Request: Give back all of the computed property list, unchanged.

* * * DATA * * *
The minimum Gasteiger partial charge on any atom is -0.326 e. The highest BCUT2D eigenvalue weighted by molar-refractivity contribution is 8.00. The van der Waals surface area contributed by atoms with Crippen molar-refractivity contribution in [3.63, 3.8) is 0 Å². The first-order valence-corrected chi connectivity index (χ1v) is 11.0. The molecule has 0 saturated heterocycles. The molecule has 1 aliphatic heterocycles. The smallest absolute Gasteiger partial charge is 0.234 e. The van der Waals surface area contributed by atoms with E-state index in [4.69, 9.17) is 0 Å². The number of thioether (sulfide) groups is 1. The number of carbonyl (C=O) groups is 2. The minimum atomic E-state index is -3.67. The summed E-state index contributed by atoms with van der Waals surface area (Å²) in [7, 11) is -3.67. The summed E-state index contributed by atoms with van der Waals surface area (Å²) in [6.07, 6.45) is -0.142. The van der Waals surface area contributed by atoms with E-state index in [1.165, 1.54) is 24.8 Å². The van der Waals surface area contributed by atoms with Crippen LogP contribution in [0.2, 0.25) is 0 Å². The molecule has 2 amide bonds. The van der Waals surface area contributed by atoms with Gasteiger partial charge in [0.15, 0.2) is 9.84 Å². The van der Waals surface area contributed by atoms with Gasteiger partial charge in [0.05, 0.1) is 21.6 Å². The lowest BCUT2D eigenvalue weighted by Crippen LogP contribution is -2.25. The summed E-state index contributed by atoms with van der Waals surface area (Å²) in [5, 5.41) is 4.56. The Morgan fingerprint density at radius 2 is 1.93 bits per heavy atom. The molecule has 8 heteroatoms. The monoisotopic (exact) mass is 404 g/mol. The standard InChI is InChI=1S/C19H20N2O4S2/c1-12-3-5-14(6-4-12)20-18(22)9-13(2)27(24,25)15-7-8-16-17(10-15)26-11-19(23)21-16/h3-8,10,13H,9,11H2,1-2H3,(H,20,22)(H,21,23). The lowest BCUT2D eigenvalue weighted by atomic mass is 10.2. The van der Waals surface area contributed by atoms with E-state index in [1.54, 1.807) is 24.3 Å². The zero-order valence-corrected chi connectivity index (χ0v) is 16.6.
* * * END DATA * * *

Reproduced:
The minimum Gasteiger partial charge on any atom is -0.326 e. The highest BCUT2D eigenvalue weighted by molar-refractivity contribution is 8.00. The van der Waals surface area contributed by atoms with Crippen molar-refractivity contribution in [3.63, 3.8) is 0 Å². The first-order valence-corrected chi connectivity index (χ1v) is 11.0. The molecule has 0 saturated heterocycles. The molecule has 1 aliphatic heterocycles. The smallest absolute Gasteiger partial charge is 0.234 e. The van der Waals surface area contributed by atoms with E-state index in [4.69, 9.17) is 0 Å². The number of thioether (sulfide) groups is 1. The number of carbonyl (C=O) groups is 2. The minimum atomic E-state index is -3.67. The summed E-state index contributed by atoms with van der Waals surface area (Å²) in [7, 11) is -3.67. The summed E-state index contributed by atoms with van der Waals surface area (Å²) in [6.07, 6.45) is -0.142. The van der Waals surface area contributed by atoms with E-state index in [1.165, 1.54) is 24.8 Å². The van der Waals surface area contributed by atoms with Crippen LogP contribution in [0.2, 0.25) is 0 Å². The molecule has 2 amide bonds. The van der Waals surface area contributed by atoms with Gasteiger partial charge in [0.15, 0.2) is 9.84 Å². The van der Waals surface area contributed by atoms with Gasteiger partial charge in [0.05, 0.1) is 21.6 Å². The lowest BCUT2D eigenvalue weighted by Crippen LogP contribution is -2.25. The summed E-state index contributed by atoms with van der Waals surface area (Å²) in [5, 5.41) is 4.56. The Morgan fingerprint density at radius 2 is 1.93 bits per heavy atom. The molecule has 8 heteroatoms. The monoisotopic (exact) mass is 404 g/mol. The standard InChI is InChI=1S/C19H20N2O4S2/c1-12-3-5-14(6-4-12)20-18(22)9-13(2)27(24,25)15-7-8-16-17(10-15)26-11-19(23)21-16/h3-8,10,13H,9,11H2,1-2H3,(H,20,22)(H,21,23). The lowest BCUT2D eigenvalue weighted by atomic mass is 10.2. The van der Waals surface area contributed by atoms with E-state index in [1.54, 1.807) is 24.3 Å². The zero-order valence-corrected chi connectivity index (χ0v) is 16.6.